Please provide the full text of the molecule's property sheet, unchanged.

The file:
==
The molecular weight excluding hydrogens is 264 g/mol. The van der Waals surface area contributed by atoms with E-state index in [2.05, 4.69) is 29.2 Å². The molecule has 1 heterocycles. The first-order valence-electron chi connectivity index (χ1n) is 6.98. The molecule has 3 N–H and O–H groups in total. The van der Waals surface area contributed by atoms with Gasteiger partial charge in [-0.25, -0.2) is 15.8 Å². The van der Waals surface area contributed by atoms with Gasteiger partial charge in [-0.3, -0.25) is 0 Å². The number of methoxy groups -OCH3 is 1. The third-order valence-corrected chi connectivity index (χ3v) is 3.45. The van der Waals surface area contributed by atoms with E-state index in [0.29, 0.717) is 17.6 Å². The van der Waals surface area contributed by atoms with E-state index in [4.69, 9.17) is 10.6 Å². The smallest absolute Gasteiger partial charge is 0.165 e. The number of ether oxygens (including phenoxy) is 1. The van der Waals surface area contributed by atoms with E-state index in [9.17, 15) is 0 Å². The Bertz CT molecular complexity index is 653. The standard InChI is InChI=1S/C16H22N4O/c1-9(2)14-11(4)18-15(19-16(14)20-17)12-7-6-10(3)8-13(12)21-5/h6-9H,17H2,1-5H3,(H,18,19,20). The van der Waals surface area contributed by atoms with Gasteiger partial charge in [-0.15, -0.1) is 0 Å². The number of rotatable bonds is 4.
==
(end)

The molecular weight excluding hydrogens is 264 g/mol. The van der Waals surface area contributed by atoms with E-state index in [2.05, 4.69) is 29.2 Å². The molecule has 1 heterocycles. The first-order valence-electron chi connectivity index (χ1n) is 6.98. The molecule has 3 N–H and O–H groups in total. The van der Waals surface area contributed by atoms with Gasteiger partial charge in [-0.25, -0.2) is 15.8 Å². The van der Waals surface area contributed by atoms with Gasteiger partial charge in [-0.3, -0.25) is 0 Å². The number of methoxy groups -OCH3 is 1. The third-order valence-corrected chi connectivity index (χ3v) is 3.45. The van der Waals surface area contributed by atoms with E-state index in [0.29, 0.717) is 17.6 Å². The van der Waals surface area contributed by atoms with E-state index in [4.69, 9.17) is 10.6 Å². The smallest absolute Gasteiger partial charge is 0.165 e. The number of ether oxygens (including phenoxy) is 1. The van der Waals surface area contributed by atoms with E-state index in [9.17, 15) is 0 Å². The Bertz CT molecular complexity index is 653. The standard InChI is InChI=1S/C16H22N4O/c1-9(2)14-11(4)18-15(19-16(14)20-17)12-7-6-10(3)8-13(12)21-5/h6-9H,17H2,1-5H3,(H,18,19,20). The van der Waals surface area contributed by atoms with Gasteiger partial charge in [-0.15, -0.1) is 0 Å². The number of rotatable bonds is 4.